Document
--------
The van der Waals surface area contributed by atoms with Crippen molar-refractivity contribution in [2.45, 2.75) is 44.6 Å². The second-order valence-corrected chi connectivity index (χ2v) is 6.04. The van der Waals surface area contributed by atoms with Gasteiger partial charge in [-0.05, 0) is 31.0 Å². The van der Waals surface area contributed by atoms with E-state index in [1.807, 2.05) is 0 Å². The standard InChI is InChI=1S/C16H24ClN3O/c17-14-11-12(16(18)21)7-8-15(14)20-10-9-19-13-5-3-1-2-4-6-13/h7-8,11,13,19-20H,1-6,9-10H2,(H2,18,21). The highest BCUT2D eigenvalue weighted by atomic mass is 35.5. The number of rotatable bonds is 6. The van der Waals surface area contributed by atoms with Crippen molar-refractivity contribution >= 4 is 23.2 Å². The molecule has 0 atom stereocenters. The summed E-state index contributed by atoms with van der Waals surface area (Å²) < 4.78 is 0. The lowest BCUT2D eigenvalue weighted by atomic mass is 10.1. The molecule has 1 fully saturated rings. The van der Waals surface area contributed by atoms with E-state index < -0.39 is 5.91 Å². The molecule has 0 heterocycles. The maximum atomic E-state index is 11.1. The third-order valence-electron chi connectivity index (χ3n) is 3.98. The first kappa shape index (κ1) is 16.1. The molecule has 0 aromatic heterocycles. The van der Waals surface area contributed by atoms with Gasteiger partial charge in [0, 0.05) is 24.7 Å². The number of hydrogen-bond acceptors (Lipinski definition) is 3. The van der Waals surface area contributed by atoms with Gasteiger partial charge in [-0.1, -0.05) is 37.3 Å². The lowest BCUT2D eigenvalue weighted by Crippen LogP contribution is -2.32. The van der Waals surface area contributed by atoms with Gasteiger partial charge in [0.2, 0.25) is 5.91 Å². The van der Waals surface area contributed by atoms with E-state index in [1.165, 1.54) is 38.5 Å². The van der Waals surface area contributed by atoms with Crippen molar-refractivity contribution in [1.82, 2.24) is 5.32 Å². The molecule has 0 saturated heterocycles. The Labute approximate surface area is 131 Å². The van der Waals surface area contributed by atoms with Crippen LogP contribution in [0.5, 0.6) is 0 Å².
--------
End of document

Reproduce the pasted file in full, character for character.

The van der Waals surface area contributed by atoms with Crippen molar-refractivity contribution in [2.45, 2.75) is 44.6 Å². The second-order valence-corrected chi connectivity index (χ2v) is 6.04. The van der Waals surface area contributed by atoms with Gasteiger partial charge in [-0.05, 0) is 31.0 Å². The van der Waals surface area contributed by atoms with E-state index in [1.807, 2.05) is 0 Å². The standard InChI is InChI=1S/C16H24ClN3O/c17-14-11-12(16(18)21)7-8-15(14)20-10-9-19-13-5-3-1-2-4-6-13/h7-8,11,13,19-20H,1-6,9-10H2,(H2,18,21). The highest BCUT2D eigenvalue weighted by atomic mass is 35.5. The number of rotatable bonds is 6. The van der Waals surface area contributed by atoms with Crippen molar-refractivity contribution >= 4 is 23.2 Å². The molecule has 0 atom stereocenters. The summed E-state index contributed by atoms with van der Waals surface area (Å²) < 4.78 is 0. The lowest BCUT2D eigenvalue weighted by atomic mass is 10.1. The molecule has 1 fully saturated rings. The van der Waals surface area contributed by atoms with E-state index < -0.39 is 5.91 Å². The molecule has 0 heterocycles. The maximum atomic E-state index is 11.1. The third-order valence-electron chi connectivity index (χ3n) is 3.98. The first kappa shape index (κ1) is 16.1. The molecule has 0 aromatic heterocycles. The van der Waals surface area contributed by atoms with Gasteiger partial charge in [0, 0.05) is 24.7 Å². The number of hydrogen-bond acceptors (Lipinski definition) is 3. The van der Waals surface area contributed by atoms with Gasteiger partial charge in [-0.1, -0.05) is 37.3 Å². The lowest BCUT2D eigenvalue weighted by Crippen LogP contribution is -2.32. The van der Waals surface area contributed by atoms with Gasteiger partial charge in [0.2, 0.25) is 5.91 Å². The van der Waals surface area contributed by atoms with E-state index in [1.165, 1.54) is 38.5 Å². The van der Waals surface area contributed by atoms with Crippen molar-refractivity contribution in [1.82, 2.24) is 5.32 Å². The molecule has 0 saturated heterocycles. The Labute approximate surface area is 131 Å². The van der Waals surface area contributed by atoms with Crippen LogP contribution in [0.5, 0.6) is 0 Å².